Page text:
Using your strategic message planner, script and storyboard, produced a final version of a 30-second TV commercial for a consumer product of your choice (no alcohol, tobacco, firearms or any products that would embarrass a group of grandparents). Please follow your textbook’s instructions for the strategic message planner, script and storyboard. Submit your .MP4 or .MOV file to this dropbox.
Do the pictures and the words work together?
Is the lighting appropriate?
Are audio levels appropriate?
Does the width of the shot change after each shot (CUs can be an exception)?
Does the angle of the shot change after each shot?
Does the length of the shot change after each shot?
Does the action cross the axis?
Are shots appropriately framed?
Was a tripod used to keep the shot steady?
Were supers/ chyrons properly used and correctly spelled?
Does the ad meet the timing requirements of the spot?
1.Review radio: Remember the tips for radio advertisements. All of the guidelines discussed for radio on pages 189–195 hold true for writing television advertisements.
2.Think visually: But also remember that television is not radio with pictures. Work toward marrying pictures, graphics, words and music into a cohesive and effective message.
3.Tell a story: Tell a story that relates to both the reality and dreams of the target audience. In successful commercials, viewers project themselves into the situations being portrayed. That means that the advertisement must be in touch with reality—either the reality of the audience’s current situation or that to which it aspires.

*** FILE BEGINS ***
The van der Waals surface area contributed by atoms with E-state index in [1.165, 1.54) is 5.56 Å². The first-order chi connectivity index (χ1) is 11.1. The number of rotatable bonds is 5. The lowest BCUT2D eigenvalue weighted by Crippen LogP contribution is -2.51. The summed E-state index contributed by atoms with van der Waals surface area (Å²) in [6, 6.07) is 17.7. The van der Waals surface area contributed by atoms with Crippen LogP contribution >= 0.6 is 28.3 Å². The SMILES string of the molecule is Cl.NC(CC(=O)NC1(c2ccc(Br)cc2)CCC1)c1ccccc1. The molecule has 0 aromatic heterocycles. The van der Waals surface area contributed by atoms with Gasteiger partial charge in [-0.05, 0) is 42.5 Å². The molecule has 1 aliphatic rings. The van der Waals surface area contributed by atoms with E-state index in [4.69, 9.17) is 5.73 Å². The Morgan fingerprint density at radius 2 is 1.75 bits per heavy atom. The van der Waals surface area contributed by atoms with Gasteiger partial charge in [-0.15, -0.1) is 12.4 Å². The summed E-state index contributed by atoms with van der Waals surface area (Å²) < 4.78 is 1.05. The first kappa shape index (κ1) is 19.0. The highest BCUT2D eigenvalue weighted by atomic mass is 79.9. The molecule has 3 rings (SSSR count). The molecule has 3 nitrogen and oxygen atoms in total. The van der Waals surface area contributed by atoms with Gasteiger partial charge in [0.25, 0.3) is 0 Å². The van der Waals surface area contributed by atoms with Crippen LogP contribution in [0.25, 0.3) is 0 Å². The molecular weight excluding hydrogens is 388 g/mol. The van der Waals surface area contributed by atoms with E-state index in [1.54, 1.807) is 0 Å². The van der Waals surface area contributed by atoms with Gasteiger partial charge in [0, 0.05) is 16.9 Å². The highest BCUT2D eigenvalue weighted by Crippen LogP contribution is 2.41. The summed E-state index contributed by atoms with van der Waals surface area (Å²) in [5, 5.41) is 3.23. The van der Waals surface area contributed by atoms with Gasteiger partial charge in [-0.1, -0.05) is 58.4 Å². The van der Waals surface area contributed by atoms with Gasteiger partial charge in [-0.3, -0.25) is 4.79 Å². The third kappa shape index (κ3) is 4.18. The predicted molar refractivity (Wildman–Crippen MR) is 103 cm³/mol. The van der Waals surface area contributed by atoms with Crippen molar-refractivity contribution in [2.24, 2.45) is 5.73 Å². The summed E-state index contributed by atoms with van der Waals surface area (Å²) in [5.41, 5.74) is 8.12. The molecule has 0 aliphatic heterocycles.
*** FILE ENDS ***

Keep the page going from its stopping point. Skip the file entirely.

4.Stay on message: Entertainment is a strategy, not a goal. It’s fine to use entertainment to raise a commercial above the clutter of competing media messages. But if the viewer doesn’t remember the purpose for the commercial—the strategic message about the client’s product—the ad is a waste of money.
5.Test your message: This is good advice for any advertising message. But it’s especially true for television advertising because of its cost. It’s a lot easier to fine-tune the message during the preproduction stage than it is after the ad is—using the jargon of the business—”in the can.” Large agencies and companies will first produce several versions of a commercial and conduct private audience tests before public release.
6.Respect the audience: Remember that the viewers have most of the power in this relationship. If they don’t like you or think you don’t like them, the ad will be a wasted effort. Earn viewers’ respect by talking to—not at—them. And because of the size of the television audience, many who see your message may be outside your target audience. They deserve—and will demand—equal respect.
my smp is attached